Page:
President Donald Trump, fighting to shore up his nomination of Brett Kavanaugh to the U.S. Supreme Court in a divided Senate, on Tuesday called sexual misconduct allegations against the judge "a con game being played by the Democrats."
Trump's escalation in his rhetoric defending Kavanaugh came as the Republican-led Senate Judiciary Committee announced the hiring of a woman lawyer who is "an expert sex crimes prosecutor" to question one of the nominee's accusers, Christine Blasey Ford, at a high-stakes hearing scheduled on Thursday.
The committee also scheduled a vote on Kavanaugh's nomination for Friday at 9:30 a.m. (1330 GMT). Senior Senate Republicans said a vote in the full Senate could happen as early as next Tuesday.
In a break from convention, the outside lawyer, whose name was not released, will question Ford and Kavanaugh on behalf of the committee's Republican senators, 11 white men. Typically, senators do the questioning themselves.
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Senate Republicans have chosen Rachel Mitchell, a sex crimes prosecutor in Maricopa County, Arizona, to conduct the questioning, the Wall Street Journal reported, citing an unnamed Republican aide.
The move to bring in an outside attorney brought a rebuke from Senator Kamala Harris, a Democratic member of the Judiciary Committee.
"By hiring a private attorney to cross-examine Dr. Blasey Ford, Republicans are trying to intimidate her and avoid being held accountable by voters," Harris said in a Twitter posting.
Senate confirmation of Kavanaugh, a conservative federal appeals court judge chosen by Trump for a lifetime post on the high court, has been imperiled by the decades-old allegations by Ford and another woman, Deborah Ramirez.
"We're going to be moving forward," Senate Majority Leader Mitch McConnell told reporters. "I'm confident we're going to win, confident that he'll be confirmed in the very near future."
Ford, a university professor in California, has accused Kavanaugh of sexually assaulting her in 1982 when both were high school students in Maryland. Ramirez accused Kavanaugh in an article published on Sunday in the New Yorker magazine of exposing himself to her at a drunken dormitory party during the 1983-84 academic year at Yale University.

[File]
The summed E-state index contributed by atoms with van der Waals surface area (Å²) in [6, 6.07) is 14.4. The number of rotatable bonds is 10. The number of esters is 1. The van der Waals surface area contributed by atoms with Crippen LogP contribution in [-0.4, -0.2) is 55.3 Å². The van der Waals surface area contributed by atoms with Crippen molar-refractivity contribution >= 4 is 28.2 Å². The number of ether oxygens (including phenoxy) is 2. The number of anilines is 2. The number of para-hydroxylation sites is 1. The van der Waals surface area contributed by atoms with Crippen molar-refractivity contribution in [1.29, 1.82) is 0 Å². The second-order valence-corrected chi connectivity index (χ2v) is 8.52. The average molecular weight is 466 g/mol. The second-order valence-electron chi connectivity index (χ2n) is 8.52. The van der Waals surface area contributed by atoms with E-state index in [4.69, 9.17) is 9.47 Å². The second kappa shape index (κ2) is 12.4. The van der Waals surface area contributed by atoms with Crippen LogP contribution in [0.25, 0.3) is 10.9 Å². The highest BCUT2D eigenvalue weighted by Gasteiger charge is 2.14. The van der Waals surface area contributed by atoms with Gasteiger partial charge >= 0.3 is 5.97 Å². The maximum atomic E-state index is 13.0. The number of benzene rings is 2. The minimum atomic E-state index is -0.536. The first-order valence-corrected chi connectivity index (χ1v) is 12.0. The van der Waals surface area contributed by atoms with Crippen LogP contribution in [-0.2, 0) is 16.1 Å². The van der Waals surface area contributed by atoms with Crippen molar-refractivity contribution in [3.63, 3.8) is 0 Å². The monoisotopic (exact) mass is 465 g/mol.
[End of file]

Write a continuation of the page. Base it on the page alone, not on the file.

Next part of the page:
Kavanaugh has denied both allegations.
Trump said Ford's allegation was 36 years old "and nobody ever heard about it."
Of Ramirez's allegation, Trump said: "And now a new charge comes up. And she says: 'Well it might not be him.' And there were gaps. And she said she was totally inebriated, and she was all messed up, and she doesn't know it was him, but it might have been him."
"Oh, gee, let's not make him a Supreme Court judge because of that? This is a con game being played by the Democrats," Trump added.
Asked whether Ramirez should also be allowed to testify, Trump said: "The second accuser has nothing."
In response to Trump's comments, Ramirez's attorney John Clune told CNN that "politicians are going to say what they want to say but that doesn't mean what Debbie disclosed is not true."
The Kavanaugh confirmation fight comes just weeks before Nov. 6 congressional elections in which Democrats are trying to take control of Congress from Trump's fellow Republicans, against a backdrop of the #MeToo movement fighting sexual harassment and assault.
Kavanaugh's confirmation would firm up conservative control of the Supreme Court and advance Trump's goal of moving the high court and the broader federal judiciary to the right.
Kavanaugh and his Republican allies have framed the allegations as part of a "smear campaign" by Democrats who have opposed his nomination from the beginning.
'A different decision'
Republicans hold a slim 51-49 Senate majority, meaning Kavanaugh's confirmation prospects may hinge on the votes of a handful of moderate Republican senators who have not yet announced their intentions. They include Senators Lisa Murkowski, Susan Collins and Jeff Flake.
Comments by Murkowski on Tuesday after she met with McConnell could be an ominous sign for Kavanaugh. Murkowski told reporters: "We have kind of moved beyond the qualifications of the nominee, and it has become more about whether or not women who have been subject to any form of assault, violence, intimidation are to (be) believed. That's a different decision than 'is Judge Kavanaugh qualified?'"
McConnell said the outside lawyer would question Ford "in a respectful and professional way." The panel's Democratic senators, four women and six men, were expected to question Ford and Kavanaugh but those details were still not final, Senator Dick Durbin said.
Ford's legal team on Monday had objected to the possibility Republicans would use an outside lawyer to question her.
Ford, a psychology professor at Palo Alto University in California, said in an interview published in the Washington Post last week that Kavanaugh attacked her and tried to remove her clothing while he was drunk at a party when he was 17 years old and she was 15.
In an interview with Fox News aired on Monday night, Kavanaugh said he "never sexually assaulted anyone," had "always treated women with dignity and respect" and "did not have sexual intercourse or anything close to sexual intercourse in high school or for many years thereafter." Regarding alcohol, he said he never drank so much that he could not remember what happened the night before.
"I think all of us have probably done things we look back on in high school and regret or cringe a bit, but that's not what we're talking about. We're talking about an allegation of sexual assault. I've never sexually assaulted anyone," Kavanaugh said in the interview, sitting alongside his wife. "I'm a good person," Kavanaugh added.